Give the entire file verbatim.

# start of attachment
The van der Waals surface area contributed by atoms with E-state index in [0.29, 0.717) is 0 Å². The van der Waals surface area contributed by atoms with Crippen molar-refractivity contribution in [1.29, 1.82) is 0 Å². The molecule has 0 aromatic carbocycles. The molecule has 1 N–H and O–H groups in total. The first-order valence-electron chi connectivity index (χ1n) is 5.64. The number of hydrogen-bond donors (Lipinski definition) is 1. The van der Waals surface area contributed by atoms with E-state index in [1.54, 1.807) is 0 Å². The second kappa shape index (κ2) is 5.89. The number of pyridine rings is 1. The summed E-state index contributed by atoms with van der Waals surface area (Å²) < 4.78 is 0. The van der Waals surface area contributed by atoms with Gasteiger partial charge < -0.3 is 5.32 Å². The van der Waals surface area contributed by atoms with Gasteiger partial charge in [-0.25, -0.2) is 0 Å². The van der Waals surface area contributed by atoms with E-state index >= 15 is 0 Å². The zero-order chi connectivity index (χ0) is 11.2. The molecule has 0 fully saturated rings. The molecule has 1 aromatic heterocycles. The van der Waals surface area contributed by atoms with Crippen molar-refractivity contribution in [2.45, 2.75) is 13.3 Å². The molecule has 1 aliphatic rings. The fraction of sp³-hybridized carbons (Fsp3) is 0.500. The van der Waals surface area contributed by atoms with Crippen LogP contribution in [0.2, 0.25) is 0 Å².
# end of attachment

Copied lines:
The van der Waals surface area contributed by atoms with E-state index in [0.29, 0.717) is 0 Å². The van der Waals surface area contributed by atoms with Crippen molar-refractivity contribution in [1.29, 1.82) is 0 Å². The molecule has 0 aromatic carbocycles. The molecule has 1 N–H and O–H groups in total. The first-order valence-electron chi connectivity index (χ1n) is 5.64. The number of hydrogen-bond donors (Lipinski definition) is 1. The van der Waals surface area contributed by atoms with E-state index in [1.54, 1.807) is 0 Å². The second kappa shape index (κ2) is 5.89. The number of pyridine rings is 1. The summed E-state index contributed by atoms with van der Waals surface area (Å²) < 4.78 is 0. The van der Waals surface area contributed by atoms with Gasteiger partial charge < -0.3 is 5.32 Å². The van der Waals surface area contributed by atoms with Gasteiger partial charge in [-0.25, -0.2) is 0 Å². The van der Waals surface area contributed by atoms with E-state index >= 15 is 0 Å². The zero-order chi connectivity index (χ0) is 11.2. The molecule has 0 fully saturated rings. The molecule has 1 aromatic heterocycles. The van der Waals surface area contributed by atoms with Crippen molar-refractivity contribution in [2.45, 2.75) is 13.3 Å². The molecule has 1 aliphatic rings. The fraction of sp³-hybridized carbons (Fsp3) is 0.500. The van der Waals surface area contributed by atoms with Crippen LogP contribution in [0.2, 0.25) is 0 Å².